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Notable Americans Named Hooper:[11]

  • William Hooper (1742-1790), one of the signers of the United States Declaration of Independence (top of second column above – Wm Hooper)
  • Perry Oliver Hooper Sr. (1925-2016) was the 27th Chief of Justice of the Alabama Supreme Court from the years of 1995 to 2001, and was an American jurist
  • Rear Admiral Stanford Caldwell Hooper (1884-1955), who was called “The Father of Naval Radio,” was an American radio pioneer
  • Ben Walter Hooper (1870-1957) was a Member of Tennessee State House of Representatives from the years 1893 to 1985, and was the Governor of Tennessee from the year 1911 to the year 1915, was also the Candidate for U.S. Senator from Tennessee in 1916, and was an American Republican politician
  • Beatrice L. Hooper (1894-1974) was a Member of the Michigan Prohibition Party State Central Committee in 1927, and was a politician from America
  • Alcaeus Hooper (born in 1859) was a Candidate for the Presidential Elector for Maryland in the year 1892, and was the Mayor of Baltimore, Maryland from the year 1895 to the year 1897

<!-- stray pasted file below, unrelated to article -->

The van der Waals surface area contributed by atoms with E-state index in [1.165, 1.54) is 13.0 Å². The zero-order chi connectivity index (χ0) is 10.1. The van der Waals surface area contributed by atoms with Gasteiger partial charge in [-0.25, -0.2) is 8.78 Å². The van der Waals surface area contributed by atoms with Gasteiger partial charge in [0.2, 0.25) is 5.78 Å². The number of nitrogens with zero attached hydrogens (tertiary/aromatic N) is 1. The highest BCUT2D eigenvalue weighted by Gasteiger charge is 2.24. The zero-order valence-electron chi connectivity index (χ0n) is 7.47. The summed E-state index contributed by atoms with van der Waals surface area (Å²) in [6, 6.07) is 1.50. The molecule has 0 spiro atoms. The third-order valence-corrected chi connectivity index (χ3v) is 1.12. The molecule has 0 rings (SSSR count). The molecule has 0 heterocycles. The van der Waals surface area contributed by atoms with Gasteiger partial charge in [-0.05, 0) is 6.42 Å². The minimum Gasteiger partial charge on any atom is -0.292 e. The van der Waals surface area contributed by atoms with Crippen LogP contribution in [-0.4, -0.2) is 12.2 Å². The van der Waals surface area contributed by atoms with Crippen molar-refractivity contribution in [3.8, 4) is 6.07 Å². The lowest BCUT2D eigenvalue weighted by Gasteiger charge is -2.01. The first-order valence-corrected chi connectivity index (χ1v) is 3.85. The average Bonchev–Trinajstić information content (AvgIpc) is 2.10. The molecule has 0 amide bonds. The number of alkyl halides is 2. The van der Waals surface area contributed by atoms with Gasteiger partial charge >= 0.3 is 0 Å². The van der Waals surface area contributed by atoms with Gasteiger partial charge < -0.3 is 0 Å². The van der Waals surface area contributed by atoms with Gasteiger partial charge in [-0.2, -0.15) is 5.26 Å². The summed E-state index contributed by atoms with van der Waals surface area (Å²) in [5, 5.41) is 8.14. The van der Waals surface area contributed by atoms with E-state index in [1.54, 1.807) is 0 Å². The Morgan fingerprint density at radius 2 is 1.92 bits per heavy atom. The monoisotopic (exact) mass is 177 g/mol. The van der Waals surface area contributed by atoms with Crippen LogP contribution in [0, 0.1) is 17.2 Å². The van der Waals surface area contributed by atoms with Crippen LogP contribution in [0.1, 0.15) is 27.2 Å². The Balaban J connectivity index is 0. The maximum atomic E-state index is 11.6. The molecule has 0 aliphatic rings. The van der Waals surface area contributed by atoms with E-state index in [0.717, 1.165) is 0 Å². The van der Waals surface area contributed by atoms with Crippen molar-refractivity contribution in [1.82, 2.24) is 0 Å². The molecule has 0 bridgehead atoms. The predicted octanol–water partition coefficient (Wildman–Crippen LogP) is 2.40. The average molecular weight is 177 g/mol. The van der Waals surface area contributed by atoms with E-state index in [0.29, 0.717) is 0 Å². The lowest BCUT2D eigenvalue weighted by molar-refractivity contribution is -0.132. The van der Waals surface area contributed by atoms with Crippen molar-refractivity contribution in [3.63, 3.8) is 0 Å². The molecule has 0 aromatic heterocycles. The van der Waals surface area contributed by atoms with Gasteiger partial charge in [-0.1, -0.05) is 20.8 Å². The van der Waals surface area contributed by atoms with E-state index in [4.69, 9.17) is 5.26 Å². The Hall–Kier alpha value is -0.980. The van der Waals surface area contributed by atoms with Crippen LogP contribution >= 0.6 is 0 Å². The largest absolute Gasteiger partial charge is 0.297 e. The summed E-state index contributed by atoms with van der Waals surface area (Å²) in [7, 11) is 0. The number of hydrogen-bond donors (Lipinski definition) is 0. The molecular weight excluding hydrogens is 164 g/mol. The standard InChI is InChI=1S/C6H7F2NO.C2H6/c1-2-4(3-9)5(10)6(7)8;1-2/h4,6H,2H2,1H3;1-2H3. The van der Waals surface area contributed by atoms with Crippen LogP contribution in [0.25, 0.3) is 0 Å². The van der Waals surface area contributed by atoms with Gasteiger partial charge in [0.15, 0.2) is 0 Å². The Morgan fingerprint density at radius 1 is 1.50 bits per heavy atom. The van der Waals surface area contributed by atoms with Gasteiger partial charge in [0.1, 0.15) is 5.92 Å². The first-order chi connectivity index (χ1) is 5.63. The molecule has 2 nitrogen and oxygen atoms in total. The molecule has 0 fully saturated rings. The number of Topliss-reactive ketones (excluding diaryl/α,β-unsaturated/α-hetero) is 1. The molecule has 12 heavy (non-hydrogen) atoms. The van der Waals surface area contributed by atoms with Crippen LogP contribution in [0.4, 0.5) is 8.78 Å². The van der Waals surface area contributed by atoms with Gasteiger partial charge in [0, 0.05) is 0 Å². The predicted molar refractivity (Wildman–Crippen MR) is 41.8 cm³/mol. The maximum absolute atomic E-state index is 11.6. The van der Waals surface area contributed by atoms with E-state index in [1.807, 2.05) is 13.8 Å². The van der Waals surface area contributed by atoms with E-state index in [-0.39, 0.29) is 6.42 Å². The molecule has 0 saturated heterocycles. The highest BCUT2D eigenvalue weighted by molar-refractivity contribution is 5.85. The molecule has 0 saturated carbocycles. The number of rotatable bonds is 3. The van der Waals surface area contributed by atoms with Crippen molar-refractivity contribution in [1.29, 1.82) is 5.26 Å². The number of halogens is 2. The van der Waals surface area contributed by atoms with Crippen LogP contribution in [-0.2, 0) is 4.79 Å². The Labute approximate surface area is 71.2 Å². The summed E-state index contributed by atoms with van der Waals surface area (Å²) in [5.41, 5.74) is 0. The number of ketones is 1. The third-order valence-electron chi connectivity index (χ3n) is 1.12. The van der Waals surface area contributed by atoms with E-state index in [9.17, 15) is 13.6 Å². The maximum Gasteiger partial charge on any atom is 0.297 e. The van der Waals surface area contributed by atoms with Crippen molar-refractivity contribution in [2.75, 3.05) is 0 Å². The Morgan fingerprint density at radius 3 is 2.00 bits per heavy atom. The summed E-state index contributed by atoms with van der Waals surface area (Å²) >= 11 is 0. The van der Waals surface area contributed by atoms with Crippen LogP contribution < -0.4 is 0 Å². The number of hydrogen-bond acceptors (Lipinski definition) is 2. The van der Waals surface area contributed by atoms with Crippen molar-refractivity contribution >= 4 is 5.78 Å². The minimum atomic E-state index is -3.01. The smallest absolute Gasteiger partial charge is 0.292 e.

• Adam Y. Hooper, who was a former Postmaster at Whitley Court House, in Indiana, from the year 1850 to the year 1852, and was an American politician
  • Anna B. Hooper was a former Delegate to the Republican National Convention from Tennessee in the year 1924, and was a Republican politician from America
  • Ben W. Hooper, III, who was a former Member of the Tennessee State Senate in the 4th District, who was elected in the year 1974, and a Republican politician from America
  • Joe Ronnie Hooper (1938-1979) was awarded the American Medal of Honor, and thirty-six other honorable citations for his service in the Vietnam War, an American solider
  • Chip Hooper (1926-2016) was an industry agent in the music industry for much of his life, and was from America

Hooper graphic 2

Hooper Family Reunion Logo [12]

Hooper Crest 2


[1] https://www.houseofnames.com/hooper-family-crest

[2] https://www.pinterest.com/pin/150870656239970720/

[3] https://coadb.com/surnames/hooper-arms.html

[4] https://coadb.com/surnames/hooper-arms.html

[5] https://en.wikipedia.org/wiki/Hooper_(surname)

[6] https://www.ancestry.com/name-origin?surname=hooper

[7] https://www.ancestry.com/name-origin?surname=hooper

[8] https://en.wikipedia.org/wiki/Hooper_(surname)

[9] https://en.wikipedia.org/wiki/Hooper_(surname)

[10] https://www.washingtontimes.com/news/2017/jul/3/declaration-of-independence-signer-elbridge-gerry-/

[11] https://www.houseofnames.com/hooper-family-crest

[12] Jon Medina, Denver, CO designer, crafted the Hooper Family Reunion 2019 logo for Hooper shirts and other items.